Pay more for these meaningless words and phrases!(Read article summary)
Consumers often pay more for products advertised as "all-natural," "hypoallergenic," or with other words and phrases that sound good but can mean whatever the seller wants.
Photo illustration / Business Wire
Every time I go shopping for a food item or a household item, Iâ€™m always bombarded with all sorts of nonsensical and largely meaningless terms plastered all over products. The words are often tied to products that, frankly, I view as overpriced for various reasons.
I decided to catalogue a few of these wonderful meaningless words that people pay for.
New The â€ścult of the newâ€ť is an expensive one that has a lot of adherents. New products are usually priced quite highly â€“ and usually attract buyers who are simply looking for a â€śnewâ€ť experience. At the same time, of course, â€śnewâ€ť products are ones that have not stood the test of time. They might be good â€“ they might be awful. For my dollar, I think Iâ€™ll stick with a Consumer Reports recommendation and pick up a product that I know works that doesnâ€™t have that â€śnewâ€ť premium price.
Now 28% better! Whenever you see a comparison like this, ask yourself two things: in what way is it better and how is that â€śbetterâ€ť actually measured? If you read this type of statement and think for a moment, you realize that it could mean anything at all â€“ better blue color in the liquid laundry detergent and so on. Unless the product is precisely stating what the improvement is, such a statement doesnâ€™t have any meaning â€“ or value â€“ at all.
Hypoallergenic Itâ€™s a nice-sounding term that doesnâ€™t mean a thing. Why? There is no official standard for what the word means. There isnâ€™t even a voluntary standard that defines the term. It does not mean that the product wonâ€™t cause an allergic reaction. It might, at best, mean that the marketers think that the stuff in the product probably wonâ€™t cause an allergic reaction â€“ which really doesnâ€™t mean much at all, does it?
Fragrance-free Wouldnâ€™t it be nice if â€śfragrance freeâ€ť actually meant that the product doesnâ€™t contain any fragrance? In truth, the product is usually â€śsmell-freeâ€ť or some attempt at it. Instead of not including a fragrance, what often happens is that a finished product with a fragrance in it has something added to eliminate or mask the smell. If itâ€™s done well enough, marketers will slap this label on it â€“ but if youâ€™re allergic to fragrances, it really doesnâ€™t mean much at all.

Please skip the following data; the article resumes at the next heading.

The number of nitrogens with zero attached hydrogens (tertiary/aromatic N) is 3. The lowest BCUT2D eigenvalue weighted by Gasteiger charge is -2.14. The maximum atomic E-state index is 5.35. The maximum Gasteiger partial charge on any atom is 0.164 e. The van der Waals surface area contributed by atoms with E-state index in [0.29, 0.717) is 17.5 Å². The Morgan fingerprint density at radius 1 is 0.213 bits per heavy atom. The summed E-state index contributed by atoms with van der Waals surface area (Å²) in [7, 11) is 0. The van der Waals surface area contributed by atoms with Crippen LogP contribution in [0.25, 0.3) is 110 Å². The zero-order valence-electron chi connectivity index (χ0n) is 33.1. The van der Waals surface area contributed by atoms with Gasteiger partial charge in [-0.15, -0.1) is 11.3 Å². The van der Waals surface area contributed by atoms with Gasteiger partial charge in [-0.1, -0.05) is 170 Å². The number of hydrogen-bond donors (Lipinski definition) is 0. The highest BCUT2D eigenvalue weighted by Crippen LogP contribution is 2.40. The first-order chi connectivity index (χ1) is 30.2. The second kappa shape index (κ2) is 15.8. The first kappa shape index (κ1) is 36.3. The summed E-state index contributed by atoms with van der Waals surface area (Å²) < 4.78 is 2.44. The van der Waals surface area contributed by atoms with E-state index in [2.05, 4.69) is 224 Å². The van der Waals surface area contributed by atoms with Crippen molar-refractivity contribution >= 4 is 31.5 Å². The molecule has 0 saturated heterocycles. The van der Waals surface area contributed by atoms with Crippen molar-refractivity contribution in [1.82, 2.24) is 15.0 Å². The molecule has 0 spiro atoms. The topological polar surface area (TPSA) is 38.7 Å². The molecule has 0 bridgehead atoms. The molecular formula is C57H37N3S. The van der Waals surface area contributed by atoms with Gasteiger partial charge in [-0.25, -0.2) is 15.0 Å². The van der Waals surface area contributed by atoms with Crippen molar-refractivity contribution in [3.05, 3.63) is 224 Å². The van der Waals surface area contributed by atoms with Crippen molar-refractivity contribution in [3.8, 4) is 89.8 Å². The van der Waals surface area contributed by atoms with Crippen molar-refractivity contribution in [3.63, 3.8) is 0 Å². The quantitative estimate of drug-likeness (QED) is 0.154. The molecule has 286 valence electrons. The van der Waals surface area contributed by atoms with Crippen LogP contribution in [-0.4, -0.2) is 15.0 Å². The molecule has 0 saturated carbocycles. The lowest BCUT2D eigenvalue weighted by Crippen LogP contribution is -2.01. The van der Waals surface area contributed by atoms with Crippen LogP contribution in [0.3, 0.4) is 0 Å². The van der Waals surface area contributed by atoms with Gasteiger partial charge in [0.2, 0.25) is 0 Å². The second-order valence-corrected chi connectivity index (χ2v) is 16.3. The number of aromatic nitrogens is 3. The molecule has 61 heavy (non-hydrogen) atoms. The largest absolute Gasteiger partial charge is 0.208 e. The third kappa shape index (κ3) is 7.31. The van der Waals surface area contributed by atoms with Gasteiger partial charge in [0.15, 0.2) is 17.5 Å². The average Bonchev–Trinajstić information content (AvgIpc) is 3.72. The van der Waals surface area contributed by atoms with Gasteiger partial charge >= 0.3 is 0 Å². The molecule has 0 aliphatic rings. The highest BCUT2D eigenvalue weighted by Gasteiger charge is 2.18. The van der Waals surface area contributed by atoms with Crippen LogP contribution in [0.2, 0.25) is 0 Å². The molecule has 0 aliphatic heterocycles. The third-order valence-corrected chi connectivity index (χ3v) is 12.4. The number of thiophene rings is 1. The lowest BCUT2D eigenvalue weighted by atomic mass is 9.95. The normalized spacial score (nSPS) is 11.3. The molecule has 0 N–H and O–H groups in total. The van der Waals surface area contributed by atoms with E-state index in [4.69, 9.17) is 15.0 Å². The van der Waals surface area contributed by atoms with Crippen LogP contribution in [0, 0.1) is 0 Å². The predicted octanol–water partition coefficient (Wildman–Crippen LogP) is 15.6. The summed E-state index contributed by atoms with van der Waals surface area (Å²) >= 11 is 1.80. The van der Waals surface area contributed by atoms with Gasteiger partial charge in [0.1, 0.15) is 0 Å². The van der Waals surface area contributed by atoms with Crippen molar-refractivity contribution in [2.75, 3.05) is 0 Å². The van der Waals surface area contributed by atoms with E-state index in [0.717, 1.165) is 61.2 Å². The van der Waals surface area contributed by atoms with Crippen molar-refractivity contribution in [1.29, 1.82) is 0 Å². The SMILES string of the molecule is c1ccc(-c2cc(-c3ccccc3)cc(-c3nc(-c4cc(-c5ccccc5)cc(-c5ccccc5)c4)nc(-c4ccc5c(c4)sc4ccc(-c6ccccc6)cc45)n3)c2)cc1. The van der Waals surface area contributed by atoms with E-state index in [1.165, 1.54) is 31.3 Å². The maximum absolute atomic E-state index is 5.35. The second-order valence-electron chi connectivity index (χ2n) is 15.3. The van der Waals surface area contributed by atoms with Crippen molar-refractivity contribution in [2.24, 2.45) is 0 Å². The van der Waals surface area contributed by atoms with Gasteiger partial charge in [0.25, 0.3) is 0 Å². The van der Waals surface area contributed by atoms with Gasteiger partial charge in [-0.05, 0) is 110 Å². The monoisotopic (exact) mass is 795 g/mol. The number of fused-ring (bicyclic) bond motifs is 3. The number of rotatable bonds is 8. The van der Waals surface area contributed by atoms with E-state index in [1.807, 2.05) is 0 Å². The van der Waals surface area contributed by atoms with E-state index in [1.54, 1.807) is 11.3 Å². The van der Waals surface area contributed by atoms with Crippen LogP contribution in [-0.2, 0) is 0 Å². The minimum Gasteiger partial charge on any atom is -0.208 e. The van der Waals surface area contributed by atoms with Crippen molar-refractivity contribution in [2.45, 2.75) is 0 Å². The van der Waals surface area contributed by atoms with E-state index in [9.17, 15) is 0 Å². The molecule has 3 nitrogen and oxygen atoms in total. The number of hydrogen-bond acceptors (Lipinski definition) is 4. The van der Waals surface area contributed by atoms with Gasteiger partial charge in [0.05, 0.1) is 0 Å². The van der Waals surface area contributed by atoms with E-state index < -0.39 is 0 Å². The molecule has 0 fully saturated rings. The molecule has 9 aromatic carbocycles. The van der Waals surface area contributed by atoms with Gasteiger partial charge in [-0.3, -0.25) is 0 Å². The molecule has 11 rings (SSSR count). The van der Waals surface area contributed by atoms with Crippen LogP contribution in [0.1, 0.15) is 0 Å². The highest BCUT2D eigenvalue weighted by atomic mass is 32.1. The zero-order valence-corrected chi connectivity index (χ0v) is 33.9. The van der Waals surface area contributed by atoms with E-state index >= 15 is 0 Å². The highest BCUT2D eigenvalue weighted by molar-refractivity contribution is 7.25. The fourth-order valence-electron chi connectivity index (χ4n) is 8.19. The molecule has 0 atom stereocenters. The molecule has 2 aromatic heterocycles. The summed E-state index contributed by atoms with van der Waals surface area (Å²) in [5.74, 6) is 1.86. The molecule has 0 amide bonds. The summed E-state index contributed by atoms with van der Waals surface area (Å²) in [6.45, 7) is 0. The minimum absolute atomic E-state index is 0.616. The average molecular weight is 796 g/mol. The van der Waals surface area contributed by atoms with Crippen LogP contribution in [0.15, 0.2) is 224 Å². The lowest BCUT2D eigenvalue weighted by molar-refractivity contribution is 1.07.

All natural The word â€śnaturalâ€ť can basically mean anything. There are no standards at all for what this word means. Try this: compare a â€śnaturalâ€ť product to a similar one that doesnâ€™t have â€śnaturalâ€ť written on the label and see what exactly is different in the ingredients list. Iâ€™ll go ahead and tell you: not much is different.
Never tested on animals This one actually is true on the shallow surface: the product hasnâ€™t been tested on animals. However, that statement is saying nothing at all about the ingredients that make up the product â€“ most of those were likely tested on animals before they were approved for wide use. There are almost no ingredients in cosmetics and medicines for human use that werenâ€™t already tested on animals.
Best-of-breed Such statements usually imply that the product is the best among its competitors. However, when youâ€™re allowing the company to define who the competition is, they usually define that competition as narrowly as possible: â€śdog foods that use these 25 ingredients and these 6 coloring agentsâ€ť or something to that effect. Itâ€™s easy to be best-of-breed when youâ€™re the only one in the group.
Organic A caveat: when you actually see the USDA Organic label on food products, that label has specific meaning: the item comes from (or the ingredients come from) a farm that lives up to the USDA Organic standards for plant and animal treatment, which encompasses quite a few things â€“ no hormones, no pesticides, and so on. However, the word â€śorganicâ€ť is often used in contexts that have nothing to do with farms or the USDA Organic certification â€“ itâ€™s just used as a buzzword for a product thatâ€™s trying to sell itself as being â€śall natural,â€ť as mentioned above.
Superfood This is yet another term without any sort of legal definition. Thus, itâ€™s ofen applied to all kinds of things to encourage sales â€“ particularly high-priced fruits, vegetables, juices, and vitamins. Guess what? A well-balanced diet with lots of fruits and vegetables of all kinds will take care of your nutrition needs without spending extra money on the exotic semi-bogus â€śsuperfoodâ€ť of the week.
Nontoxic Again, this is a term that has no standard definition and no verification process to ensure that the product meets that non-existent definition. If a manufacturer thinks the product probably wonâ€™t kill you if you eat it and doesnâ€™t contain anything thatâ€™s blatantly known as a toxic chemical, they can put a â€śnontoxicâ€ť label on it. But if itâ€™s not food, why are you eating it anyway?
The Christian Science Monitor has assembled a diverse group of the best economy-related bloggers out there. Our guest bloggers are not employed or directed by the Monitor and the views expressed are the bloggers' own, as is responsibility for the content of their blogs. To contact us about a blogger, click here. To add or view a comment on a guest blog, please go to the blogger's own site by clicking on the link above.